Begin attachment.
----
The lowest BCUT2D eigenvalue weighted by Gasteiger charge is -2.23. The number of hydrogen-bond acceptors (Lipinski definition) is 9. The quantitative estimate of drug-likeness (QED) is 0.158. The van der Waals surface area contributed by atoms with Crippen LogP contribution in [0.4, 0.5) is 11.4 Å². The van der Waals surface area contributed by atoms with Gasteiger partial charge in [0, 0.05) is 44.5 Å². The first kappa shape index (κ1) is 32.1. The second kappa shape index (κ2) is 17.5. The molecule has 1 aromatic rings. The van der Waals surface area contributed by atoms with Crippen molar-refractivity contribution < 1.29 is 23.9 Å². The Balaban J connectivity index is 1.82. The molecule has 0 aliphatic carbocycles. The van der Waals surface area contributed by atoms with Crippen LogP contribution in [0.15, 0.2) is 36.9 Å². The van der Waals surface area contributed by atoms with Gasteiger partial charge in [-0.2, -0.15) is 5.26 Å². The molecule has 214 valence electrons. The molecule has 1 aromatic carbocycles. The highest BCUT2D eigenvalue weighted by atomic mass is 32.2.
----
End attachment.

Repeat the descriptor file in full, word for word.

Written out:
The lowest BCUT2D eigenvalue weighted by Gasteiger charge is -2.23. The number of hydrogen-bond acceptors (Lipinski definition) is 9. The quantitative estimate of drug-likeness (QED) is 0.158. The van der Waals surface area contributed by atoms with Crippen LogP contribution in [0.4, 0.5) is 11.4 Å². The van der Waals surface area contributed by atoms with Gasteiger partial charge in [0, 0.05) is 44.5 Å². The first kappa shape index (κ1) is 32.1. The second kappa shape index (κ2) is 17.5. The molecule has 1 aromatic rings. The van der Waals surface area contributed by atoms with Crippen molar-refractivity contribution < 1.29 is 23.9 Å². The Balaban J connectivity index is 1.82. The molecule has 0 aliphatic carbocycles. The van der Waals surface area contributed by atoms with Crippen LogP contribution in [0.15, 0.2) is 36.9 Å². The van der Waals surface area contributed by atoms with Gasteiger partial charge in [-0.2, -0.15) is 5.26 Å². The molecule has 214 valence electrons. The molecule has 1 aromatic carbocycles. The highest BCUT2D eigenvalue weighted by atomic mass is 32.2.